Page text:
View Full Version : Power source problams for welder
02-28-2007, 06:04 PM
Here in Australia we have standard 240volt house power, this means 10amp plugs and plug boxes. I have a UniMig 270 which has a 20amp plug attached. My last place was fitted with a 20amp box in the power supply unite attached to the house. I have now moved into a rent house and I don’t want to spend big bucks on getting a trip box, and 20amp AC power supply wired up only to move in 6 months time. Is their a device that I can use to get around this problem?.
03-01-2007, 10:33 AM
To get around a device with a 20 amp plug and trying to use it with outlets that have 10 amp outlets (and breakers) installed?
Sort of, but as soon as you crank up the welder past the point where it draws 10 amps then the 10 amp breaker will trip.
You can make a 'special' extension cord with a 20 amp receptacle on one end for the welder to plug into and a 10 amp plug on the other end to plug into the10 amp wall outlet. But remember that as soon as the welder draws more than 10 amps then the breaker will trip.
A better solution would be to make your 'special' extension cord with the 20 amp receptacle for the welder to plug into and a plug that goes into a 'heavy-duty' circuit in your place. Like an electric clothes dryer circuit, or a big air-conditioner circuit, or an electric stove circuit, etc.
03-01-2007, 12:56 PM
You could make a 'Y' cheater cord. The bottom of the Y has a female receptacle into which you plug your welder.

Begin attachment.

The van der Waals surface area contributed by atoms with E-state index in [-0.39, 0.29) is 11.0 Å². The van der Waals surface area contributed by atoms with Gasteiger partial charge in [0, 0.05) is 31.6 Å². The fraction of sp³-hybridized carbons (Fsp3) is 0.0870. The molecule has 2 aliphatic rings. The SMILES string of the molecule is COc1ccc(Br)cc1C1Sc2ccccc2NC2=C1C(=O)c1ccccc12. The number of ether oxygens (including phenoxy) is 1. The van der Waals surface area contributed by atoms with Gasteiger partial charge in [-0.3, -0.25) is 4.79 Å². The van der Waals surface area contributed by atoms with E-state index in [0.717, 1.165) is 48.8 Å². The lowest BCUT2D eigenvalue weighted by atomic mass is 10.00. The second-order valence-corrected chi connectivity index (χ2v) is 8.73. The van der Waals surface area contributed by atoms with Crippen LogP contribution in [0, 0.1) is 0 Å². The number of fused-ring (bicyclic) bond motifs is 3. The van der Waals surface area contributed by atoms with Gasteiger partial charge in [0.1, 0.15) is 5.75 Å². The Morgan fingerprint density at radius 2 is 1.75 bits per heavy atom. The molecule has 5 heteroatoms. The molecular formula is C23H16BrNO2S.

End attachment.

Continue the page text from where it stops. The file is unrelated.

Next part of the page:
The tops of each arm of the Y each have a male plug. You plug each of these arms into the female end of an extension cord (two cords) - and you plug the male end of each extension cord into wall receptacles that are on different 10 amp breakers.
In this way, the 20 amp load of the welder is shared between two 10 amp breakers.
CAUTION: You start by plugging the extension cords into the wall receptacles - without the Y attached. Then, using a volt-ohm meter, you measure the voltage across the same terminals (say both left terminals) of the female ends of the extension cords. If the voltage is zero - great - connect up your Y. If the voltage is not zero - do not connect the Y as you may have a short circuit.
Note: This may not be a problem in Aussiland.
In North America, while we have 240 volts coming into the typical house, the wall receptacles (with 15 amp breakers) are fed 1/2 of this 240 volts, so only 120 volts appears at each wall receptacle. But any given wall receptacle may be wired on one phase or the other:
red - white (neutral) [call that 0-120 volts], or
black - white [call that 120-0 volts].
I had a 120 volt input welder that required 30 amps; the wall sockets are only 15 amps. I built the Y cable. I plug the extension cords into two wall receptacles. Then, using a volt-ohm meter, I check the voltage across the same terminals of the female ends of the extension cords. If the voltage is zero - great - I connect up my Y. If the voltage is 240 volts, I do not connect the Y as I will have a short circuit.
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